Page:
US appeals court denies FOIA request for info on Google Aurora attack

Google admitted that it contacted the NSA about the incident because China was implicated in the attack that targeted the Gmail accounts of Chinese human rights activists.

In response, EPIC sought records about the conversations between NSA and Google over the Aurora attack. NSA responded that it could neither confirm nor deny the existence of such records, known as the Glomar response. EPIC sued NSA, but a lower court ruled in favor of NSA. EPIC then appealed, and lost the appeal.

“It is apparent that any response to EPIC’s FOIA request might reveal whether NSA did or did not
consider a particular cybersecurity incident, or the security settings in particular commercial technologies, to be a potential threat to U.S. Government information systems. Any such threat assessment, as well as any ensuing action or inaction, implicates an undisputed NSA “function”—its Information Assurance mission—and thus falls within the broad ambit of Section 6 of the National Security Agency Act”, the appeals court ruled.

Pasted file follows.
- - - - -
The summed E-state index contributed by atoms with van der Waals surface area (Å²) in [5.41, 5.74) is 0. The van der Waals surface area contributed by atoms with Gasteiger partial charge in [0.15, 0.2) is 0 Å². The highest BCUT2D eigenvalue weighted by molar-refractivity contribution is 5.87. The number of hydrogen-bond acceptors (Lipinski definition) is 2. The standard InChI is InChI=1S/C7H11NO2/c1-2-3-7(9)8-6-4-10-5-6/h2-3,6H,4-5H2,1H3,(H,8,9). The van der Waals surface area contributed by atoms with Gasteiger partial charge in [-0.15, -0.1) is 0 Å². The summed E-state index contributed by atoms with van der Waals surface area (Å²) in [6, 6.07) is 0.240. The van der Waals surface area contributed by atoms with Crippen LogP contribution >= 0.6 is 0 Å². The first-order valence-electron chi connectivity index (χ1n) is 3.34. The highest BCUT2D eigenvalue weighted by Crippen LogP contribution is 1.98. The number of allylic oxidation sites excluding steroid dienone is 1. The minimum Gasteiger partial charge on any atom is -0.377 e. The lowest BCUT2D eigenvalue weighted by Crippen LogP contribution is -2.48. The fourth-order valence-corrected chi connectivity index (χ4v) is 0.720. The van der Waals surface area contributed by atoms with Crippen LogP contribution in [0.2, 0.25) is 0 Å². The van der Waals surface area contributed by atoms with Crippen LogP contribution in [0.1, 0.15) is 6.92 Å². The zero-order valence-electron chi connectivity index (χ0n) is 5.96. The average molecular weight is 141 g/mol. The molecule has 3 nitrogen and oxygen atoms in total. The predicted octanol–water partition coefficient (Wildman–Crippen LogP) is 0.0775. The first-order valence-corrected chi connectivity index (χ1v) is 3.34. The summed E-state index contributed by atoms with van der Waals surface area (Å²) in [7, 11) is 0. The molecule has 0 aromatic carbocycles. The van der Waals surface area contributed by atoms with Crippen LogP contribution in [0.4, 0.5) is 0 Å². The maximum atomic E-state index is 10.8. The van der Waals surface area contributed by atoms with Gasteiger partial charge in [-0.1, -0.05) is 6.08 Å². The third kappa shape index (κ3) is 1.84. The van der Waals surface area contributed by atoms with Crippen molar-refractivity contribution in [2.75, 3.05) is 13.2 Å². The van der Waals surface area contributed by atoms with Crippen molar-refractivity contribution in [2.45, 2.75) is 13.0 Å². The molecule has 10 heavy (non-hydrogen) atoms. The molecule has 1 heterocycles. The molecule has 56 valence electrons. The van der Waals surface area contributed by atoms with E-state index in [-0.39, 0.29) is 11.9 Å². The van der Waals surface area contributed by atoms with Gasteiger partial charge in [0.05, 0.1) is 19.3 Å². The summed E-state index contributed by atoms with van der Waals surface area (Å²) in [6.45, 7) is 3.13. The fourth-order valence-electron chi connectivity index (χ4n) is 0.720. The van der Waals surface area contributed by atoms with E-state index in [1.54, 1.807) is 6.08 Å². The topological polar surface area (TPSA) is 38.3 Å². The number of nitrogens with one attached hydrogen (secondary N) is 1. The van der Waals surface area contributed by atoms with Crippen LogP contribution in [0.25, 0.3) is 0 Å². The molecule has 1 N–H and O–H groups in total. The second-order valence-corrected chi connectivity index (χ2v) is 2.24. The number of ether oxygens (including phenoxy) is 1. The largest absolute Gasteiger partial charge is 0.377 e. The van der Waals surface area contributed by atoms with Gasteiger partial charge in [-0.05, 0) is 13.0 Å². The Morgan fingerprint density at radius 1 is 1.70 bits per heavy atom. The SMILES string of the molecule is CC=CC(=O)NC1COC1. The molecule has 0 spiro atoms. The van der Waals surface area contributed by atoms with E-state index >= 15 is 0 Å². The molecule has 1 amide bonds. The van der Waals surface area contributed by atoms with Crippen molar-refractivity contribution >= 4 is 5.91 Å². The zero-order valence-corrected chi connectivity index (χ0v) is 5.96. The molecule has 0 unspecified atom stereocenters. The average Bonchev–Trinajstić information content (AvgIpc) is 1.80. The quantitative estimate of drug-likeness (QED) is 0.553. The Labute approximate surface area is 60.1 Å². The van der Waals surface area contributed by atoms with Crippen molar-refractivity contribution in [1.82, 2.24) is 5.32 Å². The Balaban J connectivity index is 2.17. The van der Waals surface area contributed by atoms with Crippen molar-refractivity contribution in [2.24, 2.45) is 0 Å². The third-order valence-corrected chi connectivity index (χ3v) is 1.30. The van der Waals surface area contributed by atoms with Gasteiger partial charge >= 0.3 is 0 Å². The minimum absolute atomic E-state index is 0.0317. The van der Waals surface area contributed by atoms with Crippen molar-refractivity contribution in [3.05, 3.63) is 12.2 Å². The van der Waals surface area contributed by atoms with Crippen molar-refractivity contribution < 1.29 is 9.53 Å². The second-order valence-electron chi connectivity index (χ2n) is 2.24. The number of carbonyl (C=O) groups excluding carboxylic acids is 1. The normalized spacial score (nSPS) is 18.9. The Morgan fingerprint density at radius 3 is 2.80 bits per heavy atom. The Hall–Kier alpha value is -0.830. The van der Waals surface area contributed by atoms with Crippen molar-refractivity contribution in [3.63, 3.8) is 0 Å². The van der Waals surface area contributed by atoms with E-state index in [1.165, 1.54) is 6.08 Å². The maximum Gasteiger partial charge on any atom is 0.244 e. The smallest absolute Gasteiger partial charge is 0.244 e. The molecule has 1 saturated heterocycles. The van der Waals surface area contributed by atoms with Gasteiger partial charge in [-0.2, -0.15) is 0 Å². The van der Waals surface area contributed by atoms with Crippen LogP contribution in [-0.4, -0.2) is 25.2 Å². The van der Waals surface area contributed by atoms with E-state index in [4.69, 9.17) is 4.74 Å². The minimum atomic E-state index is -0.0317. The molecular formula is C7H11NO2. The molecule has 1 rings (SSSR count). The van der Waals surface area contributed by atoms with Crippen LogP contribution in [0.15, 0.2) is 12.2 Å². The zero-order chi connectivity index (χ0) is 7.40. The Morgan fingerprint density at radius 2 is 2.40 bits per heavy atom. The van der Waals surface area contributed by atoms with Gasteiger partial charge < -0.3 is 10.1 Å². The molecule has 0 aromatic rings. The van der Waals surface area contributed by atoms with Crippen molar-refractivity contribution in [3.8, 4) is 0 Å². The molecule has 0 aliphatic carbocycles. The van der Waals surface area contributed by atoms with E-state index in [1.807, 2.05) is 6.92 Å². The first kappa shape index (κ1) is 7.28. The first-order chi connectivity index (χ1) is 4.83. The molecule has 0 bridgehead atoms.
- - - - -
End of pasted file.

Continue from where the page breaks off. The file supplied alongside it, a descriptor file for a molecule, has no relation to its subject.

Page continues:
In case you are wondering where Glomar comes from, the National Security Archive has provided an informative explanation.

“The term comes from a very large ship named the Glomar Explorer built by the CIA with help from Howard Hughes. In 1968 it was used in ‘Operation Jennifer,’ an attempt to recover a sunken Soviet submarine. Seymour Hersh, of the New York Times sniffed a story, but the CIA successfully convinced The Times to suppress publication. A year later a journalist, Ann Phillippi, filed a FOIA request for documents about the Glomar Explorer and the CIA’s attempts to censor press coverage. The CIA, citing FOIA law, claimed it could ‘neither confirm nor deny’ that documents about either the ship or the censorship existed. The name stuck.”
 

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